Catch the bucket with the corner of the sponge, spilling it over most of the floor. Our hero, so elated a moment ago, stands there jaw dropping as a flood of water rushes across the floor, under the fridge, almost out the door to the front entry. As Authors, this is where we bring our hero to the breaking point. This is the lowest moment. The moment where the hidden dogbunny of dust and dog hair pops out from under the fridge to float defiantly on the cresting wave of defeat that is threatening the rest of his life… He springs into action. This time, he not only wields the mop, herding the water away from the fridge and entryway, he calls for help. With friends (coffkidscoff) at his side, he beats back the enemy, using everything in his armory against them. Mops, dirty towels from the laundry basket (damning that he’d done the laundry and there were only two he could call on), even pushing water out the back door and into the yard, he’s finally got the enemy licked.

And then, the crisis over, our hero can pack up the tools, put the bucket away, hang the towels to dry a bit before returning to the laundry, and look contentedly at his kitchen floor. It’s cleaner than it was, for sure. There’s still some damp patches, but those will dry. You, the author, can foreshadow a lead-in to a new book by inserting a little about the dogbunny cowering under the bed, shaking his wee fist and vowing revenge on his drowned and trashed cousin. But the Heroic Mopper stands triumphant, and then you give the readers their cigarette moment.

What’s that? Well, Dan Hoyt is the man who explained it to me as the moment of satisfaction following the final climax of the book. The hero had triumphed, and now you give him – and your readers – a moment of peace, a glimpse of the rewards he’d fought so hard for. In the Heroic Mopper’s case, that would be making Lego gummy candies, processing twenty pounds of peaches, making peach skin jelly from the peels, making a chocolate mayonnaise cake, and a batch of Old-Fashioned Ice Cream. Then he can stand there smiling while his family feasts, with a clean floor under his feet.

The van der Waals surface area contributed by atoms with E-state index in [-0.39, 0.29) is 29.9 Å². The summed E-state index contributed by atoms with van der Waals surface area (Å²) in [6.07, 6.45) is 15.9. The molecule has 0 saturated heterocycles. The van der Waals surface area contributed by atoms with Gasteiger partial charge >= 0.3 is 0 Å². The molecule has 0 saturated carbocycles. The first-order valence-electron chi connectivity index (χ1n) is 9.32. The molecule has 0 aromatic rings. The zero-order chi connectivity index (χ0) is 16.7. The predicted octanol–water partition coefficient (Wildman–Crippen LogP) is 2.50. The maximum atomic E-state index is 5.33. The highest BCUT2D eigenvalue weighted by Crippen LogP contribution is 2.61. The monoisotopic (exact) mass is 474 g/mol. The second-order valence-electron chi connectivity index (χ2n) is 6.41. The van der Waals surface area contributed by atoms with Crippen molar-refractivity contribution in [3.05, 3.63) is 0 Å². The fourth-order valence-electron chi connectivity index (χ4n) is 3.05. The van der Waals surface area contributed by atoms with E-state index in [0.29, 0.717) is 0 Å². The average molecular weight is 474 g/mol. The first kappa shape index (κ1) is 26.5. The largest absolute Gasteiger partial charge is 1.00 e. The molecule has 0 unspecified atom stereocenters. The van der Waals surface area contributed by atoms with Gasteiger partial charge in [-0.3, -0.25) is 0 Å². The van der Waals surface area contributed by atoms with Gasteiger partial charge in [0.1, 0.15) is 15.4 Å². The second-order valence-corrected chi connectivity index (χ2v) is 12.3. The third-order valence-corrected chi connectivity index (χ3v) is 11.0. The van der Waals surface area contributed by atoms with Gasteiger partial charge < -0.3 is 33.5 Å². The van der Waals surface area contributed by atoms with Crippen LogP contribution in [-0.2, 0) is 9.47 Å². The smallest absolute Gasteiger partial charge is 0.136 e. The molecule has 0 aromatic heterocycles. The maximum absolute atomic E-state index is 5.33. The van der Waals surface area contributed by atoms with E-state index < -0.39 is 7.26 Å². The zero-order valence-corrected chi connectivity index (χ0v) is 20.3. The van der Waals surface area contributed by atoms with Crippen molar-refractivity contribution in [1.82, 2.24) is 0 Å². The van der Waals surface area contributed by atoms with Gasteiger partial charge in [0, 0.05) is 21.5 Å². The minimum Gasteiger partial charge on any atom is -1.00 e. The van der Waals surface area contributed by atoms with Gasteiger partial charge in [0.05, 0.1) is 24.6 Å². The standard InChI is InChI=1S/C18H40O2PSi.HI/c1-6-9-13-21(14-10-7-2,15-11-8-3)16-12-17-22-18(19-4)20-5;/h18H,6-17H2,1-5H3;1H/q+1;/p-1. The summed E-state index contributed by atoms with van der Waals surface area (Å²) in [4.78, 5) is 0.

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… I’m in trouble deep.

I always figured papa was sort of entitled to preach, as he was obviously doing the rescuing.

This is at least in part one of those ‘curse of the Buddha’ posts, which may change the innocent joy you had in reading… because it’s about the levers behind the story. And once you’ve seen them, you can never quite go back. So now is the time to quit, if you’re just a reader. If you’re a writer, I am sorry, but you really ought to read on. Oh, and in the interest of transparency there is only one mention of Sad Puppies in this post…

And you’re safely past it now.

I got suckered into this, as I am very bad writer who has had to try and learn what comes naturally to most people. I learned my ‘writing skillz’ from the Skool of Scientific Deniability, Impenetrability, Rotten Grammar and Shakespearean Spelingg, and it shows. Seriously, I had a delightful Germanic style which would have done Hegel proud. Sometimes I managed as many as two sentences to the page. I believe I did manage a paragraph once that was less two pages long.

In the process of unlearning – which was long and painful – and involved many self-beatings until the morale improved — I had to actually work out what most of you know instinctively. I am in no way a master of this craft. I’m a journeyman, but it has meant I have some value as a bad example.

So: I happened to make an idle comment on facebook about the two phases that any story has, for me. Firstly: The part where I take the character – probably from trouble – and drop them into a real morass. I said how this came naturally to me, because I was singly experienced at it. In fact, you might say I am positively gifted at willfully going where angels cop a sickie rather than venture in. I will own up to being a man of no small ingenuity at going places and doing things where even the Evil Emperor Mong* covers his eyes and shakes his head. I can write from experience, which is easier than having to look it up. It is of course sadly true that fiction has to be believable, whereas fact just is – which also makes it harder.

The only difficulty is choosing the awfulness for maximum depth. Sometimes an author is spoiled for choice. And you face the chess player’s dilemma – you have to work out all the probable (if not possible) courses of action from this.

Still, being a writer gives some sort of purpose to that miss-spent youth (I have continued to enjoy a happy childhood for long time, at least as far as getting muddy, bloody, and as dirty as a happy ten year old is concerned.)

But of course, with the exception possible of a few miserable books…

Every story needs a second stage: where the character tries to dig himself out of the bloody awful mess you have put him into.

This is important: it’s not about whether they succeed or not. That’s actually NOT a requirement. It’s if they tried, and how they tried.

I personally have seen enough misery in the real world. If I wanted leaves in the wind of events blown to their destruction, I could open a newspaper, or turn on the TV. My characters HAVE to dig themselves out of the hole. They might die reaching the top, but even dying will be a victory. YMMV. I can only talk for myself.